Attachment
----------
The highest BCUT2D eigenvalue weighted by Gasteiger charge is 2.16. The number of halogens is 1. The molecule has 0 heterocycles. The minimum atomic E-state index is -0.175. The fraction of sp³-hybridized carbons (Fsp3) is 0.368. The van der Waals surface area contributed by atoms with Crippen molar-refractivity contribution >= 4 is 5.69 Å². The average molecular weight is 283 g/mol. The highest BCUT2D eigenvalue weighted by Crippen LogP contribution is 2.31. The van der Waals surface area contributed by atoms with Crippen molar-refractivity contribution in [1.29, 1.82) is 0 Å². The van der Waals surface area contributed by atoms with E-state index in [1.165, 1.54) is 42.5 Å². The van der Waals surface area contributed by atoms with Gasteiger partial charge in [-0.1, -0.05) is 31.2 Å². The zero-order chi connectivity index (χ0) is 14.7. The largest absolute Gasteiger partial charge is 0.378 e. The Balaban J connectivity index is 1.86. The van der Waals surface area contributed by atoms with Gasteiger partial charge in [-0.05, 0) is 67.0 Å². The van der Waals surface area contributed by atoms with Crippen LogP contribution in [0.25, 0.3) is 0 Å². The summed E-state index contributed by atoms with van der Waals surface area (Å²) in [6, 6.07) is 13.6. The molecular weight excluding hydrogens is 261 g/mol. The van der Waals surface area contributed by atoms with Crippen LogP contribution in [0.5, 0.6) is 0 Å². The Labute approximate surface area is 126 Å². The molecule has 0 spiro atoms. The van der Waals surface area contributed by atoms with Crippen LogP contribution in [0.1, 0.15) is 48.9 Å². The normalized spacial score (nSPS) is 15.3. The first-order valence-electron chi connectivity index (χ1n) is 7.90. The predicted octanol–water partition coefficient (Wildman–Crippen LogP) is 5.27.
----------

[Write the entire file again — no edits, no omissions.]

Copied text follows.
The highest BCUT2D eigenvalue weighted by Gasteiger charge is 2.16. The number of halogens is 1. The molecule has 0 heterocycles. The minimum atomic E-state index is -0.175. The fraction of sp³-hybridized carbons (Fsp3) is 0.368. The van der Waals surface area contributed by atoms with Crippen molar-refractivity contribution >= 4 is 5.69 Å². The average molecular weight is 283 g/mol. The highest BCUT2D eigenvalue weighted by Crippen LogP contribution is 2.31. The van der Waals surface area contributed by atoms with Crippen molar-refractivity contribution in [1.29, 1.82) is 0 Å². The van der Waals surface area contributed by atoms with E-state index in [1.165, 1.54) is 42.5 Å². The van der Waals surface area contributed by atoms with Gasteiger partial charge in [-0.1, -0.05) is 31.2 Å². The zero-order chi connectivity index (χ0) is 14.7. The largest absolute Gasteiger partial charge is 0.378 e. The Balaban J connectivity index is 1.86. The van der Waals surface area contributed by atoms with Gasteiger partial charge in [-0.05, 0) is 67.0 Å². The van der Waals surface area contributed by atoms with Crippen LogP contribution in [0.25, 0.3) is 0 Å². The summed E-state index contributed by atoms with van der Waals surface area (Å²) in [6, 6.07) is 13.6. The molecular weight excluding hydrogens is 261 g/mol. The van der Waals surface area contributed by atoms with Crippen LogP contribution in [0.5, 0.6) is 0 Å². The Labute approximate surface area is 126 Å². The molecule has 0 spiro atoms. The van der Waals surface area contributed by atoms with Crippen LogP contribution in [0.1, 0.15) is 48.9 Å². The normalized spacial score (nSPS) is 15.3. The first-order valence-electron chi connectivity index (χ1n) is 7.90. The predicted octanol–water partition coefficient (Wildman–Crippen LogP) is 5.27.